With its wealth of creative people, it's not surprising that Owen Sound is the cultural capital of the region. Art galleries and studios, historic museums and heritage homes, studio tours, theatre, symphony, live concerts and more take place all year long.
The Roxy Theatre brings quality artistic and cultural programming to the region and serves as a favourite local destination and tourism attraction in beautiful downtown Owen Sound. The historic 400-seat venue, owned and operated by the Owen Sound Little Theatre, presents four theatrical productions, a four-part music series and a children's performance series annually. The theatre also houses various community groups and concert promoters for seasonal productions and shows The theatre's foyer doubles as an art gallery, the Griffin Gallery, and hosts exhibits by visual artists year-round.
Tom Thomson Art Gallery
The Tom Thomson Art Gallery exhibits a nationally significant collection of memorabilia and artwork by the celebrated Canadian painter, Tom Thomson, who grew up in Leith, just north of Owen Sound. The TOM’s growing collection of both historical and contemporary Canadian Art, includes a wonderful representation of Thomson's colleagues, the Group of Seven. The Canadian Art Museum Director’s Organization has highlighted the TOM as one of the top five significant art institutions in Canada. Admission by donation.
Georgian Bay Symphony
The symphony presents numerous concerts each year and also supports an award-winning youth orchestra. Founded in 1972, the symphony has grown to over 50 volunteer members with a core group of professionals.
994 3rd Ave E, Owen Sound, ON N4K 2K9
Phone: (519) 372-0212
Galleries & Studios
Downtown art spaces aside from the TOM include Gallery DeBoer, the Santa Fe Gallery and the 40-member Artists’ Co-op, which displays a range of mediums and styles, from pottery and painting to jewellery, weaving and glasswork. Catch Owen Sound’s Art Crawl on Saturday mornings near the Farmer’s Market from spring to fall. To find out more information about what's on, click here for our ongoing events.
Community Waterfront Heritage Centre
The Community Waterfront Heritage Centre preserves and shares the rich history of marine and rail transportation of Owen Sound and area. Located in the historic CN station on the waterfront, it features and extensive collection of exquisite ship models handcrafted by skilled artisans, along with CNR and CPR memorabilia, and temporary special exhibits each season. Be sure to check out the famous Ancaster Tug and CN caboose onsite. The building is wheelchair accessible and has free parking beside the beautifully landscaped walkway along the harbour. The gift shop offers a variety of museum memorabilia to remember your visit. School and group tours can be arranged.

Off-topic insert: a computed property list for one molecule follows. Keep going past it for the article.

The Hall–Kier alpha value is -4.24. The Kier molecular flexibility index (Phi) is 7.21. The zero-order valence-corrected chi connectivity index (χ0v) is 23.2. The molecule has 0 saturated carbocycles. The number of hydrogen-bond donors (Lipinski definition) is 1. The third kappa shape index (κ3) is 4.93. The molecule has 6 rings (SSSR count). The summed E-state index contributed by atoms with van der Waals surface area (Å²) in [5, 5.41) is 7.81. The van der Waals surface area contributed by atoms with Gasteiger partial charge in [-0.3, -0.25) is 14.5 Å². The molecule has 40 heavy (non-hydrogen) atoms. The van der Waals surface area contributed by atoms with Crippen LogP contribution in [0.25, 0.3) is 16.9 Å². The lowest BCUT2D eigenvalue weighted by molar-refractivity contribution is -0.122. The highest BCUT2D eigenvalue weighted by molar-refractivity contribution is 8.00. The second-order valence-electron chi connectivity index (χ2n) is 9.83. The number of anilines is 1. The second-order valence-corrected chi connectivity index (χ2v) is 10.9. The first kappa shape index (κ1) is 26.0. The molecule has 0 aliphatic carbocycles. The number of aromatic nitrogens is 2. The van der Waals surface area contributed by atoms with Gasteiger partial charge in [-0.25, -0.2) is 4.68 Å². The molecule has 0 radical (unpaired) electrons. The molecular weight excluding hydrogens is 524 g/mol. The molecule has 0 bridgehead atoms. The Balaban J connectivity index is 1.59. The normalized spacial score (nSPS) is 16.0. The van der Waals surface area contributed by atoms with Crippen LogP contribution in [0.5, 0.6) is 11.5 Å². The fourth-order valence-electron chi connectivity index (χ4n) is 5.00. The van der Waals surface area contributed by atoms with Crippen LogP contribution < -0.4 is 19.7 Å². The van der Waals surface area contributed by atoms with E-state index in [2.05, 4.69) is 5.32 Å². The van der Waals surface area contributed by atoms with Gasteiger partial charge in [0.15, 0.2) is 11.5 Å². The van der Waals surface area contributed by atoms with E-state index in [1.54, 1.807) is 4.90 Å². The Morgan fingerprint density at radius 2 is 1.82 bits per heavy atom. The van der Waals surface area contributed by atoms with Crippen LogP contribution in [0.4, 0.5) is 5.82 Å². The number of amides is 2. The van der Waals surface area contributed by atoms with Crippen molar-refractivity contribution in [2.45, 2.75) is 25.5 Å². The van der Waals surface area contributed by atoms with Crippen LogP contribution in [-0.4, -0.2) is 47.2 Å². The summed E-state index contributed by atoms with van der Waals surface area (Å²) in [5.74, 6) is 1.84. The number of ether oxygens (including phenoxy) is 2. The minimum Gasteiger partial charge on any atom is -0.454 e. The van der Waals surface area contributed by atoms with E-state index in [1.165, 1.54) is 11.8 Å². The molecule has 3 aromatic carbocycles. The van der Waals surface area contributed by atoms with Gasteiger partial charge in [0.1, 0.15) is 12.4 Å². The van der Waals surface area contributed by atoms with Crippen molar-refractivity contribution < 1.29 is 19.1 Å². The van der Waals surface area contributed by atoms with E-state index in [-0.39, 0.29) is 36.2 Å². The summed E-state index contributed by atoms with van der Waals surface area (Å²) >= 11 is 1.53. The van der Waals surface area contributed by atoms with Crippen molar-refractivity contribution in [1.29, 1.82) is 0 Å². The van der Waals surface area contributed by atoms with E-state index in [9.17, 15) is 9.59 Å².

Admission by donation.
1155 1st Avenue West, Owen Sound
Billy Bishop Home & Museum
A late-Victorian brick house near Owen Sound's downtown core preserves the boyhood home and memory of one of Canada's greatest pilots and most decorated serviceman, Billy Bishop as well as our local veterans. Memorabilia and artifacts from peace time and both World Wars are displayed in the exquisitely furnished Victorian home, including pictures of planes, battles, flying suits and a model of the Avro Arrow. Special Exhibits throughout the year include a memorable Victorian Christmas. A gift shop has books, cards, model kits, prints and much more. School tours and group discounts can be arranged.
Bishop House be open until 9pm on Wednesdays and Sundays in July and August.
948 3rd Avenue West, Owen Sound, Ontario
Grey Roots Museum & Archives
Grey Roots Museum & Archives traces Grey County’s history through exhibits, events and interactive programs. Learn about our “Saints and Sinners,” a special exhibit tracing the story of prohibition in Owen Sound. In summer, visit Moreston Heritage Village.
Beginning Thanksgiving Day Weekend
Tuesday to Saturday 10 a.m.-5 p.m.
Beginning Victoria Day Weekend
Open Seven Days A Week 10 a.m.-5 p.m.
102599 Grey Road 18, RR 4 Owen Sound
Owen Sound's Black History:
The history of Owen Sound is incomplete without mention of its Black settlers, who were part of the community at its inception. Owen Sound was the last terminal of the Underground Railroad, the route slaves fleeing from the Southern states took to Canada. Blacks in Owen Sound were employed in a variety of occupations. According to the 1872 Census, 672 people of African- descent lived in Owen Sound, making up 10% of the City’s population. Today, only a handful of Black families make Owen Sound their home.
A Black History Driving Tour marks many historic places throughout the City where Blacks worked, lived, played, and were buried.
The Freedom Trail Brochure can be downloaded here.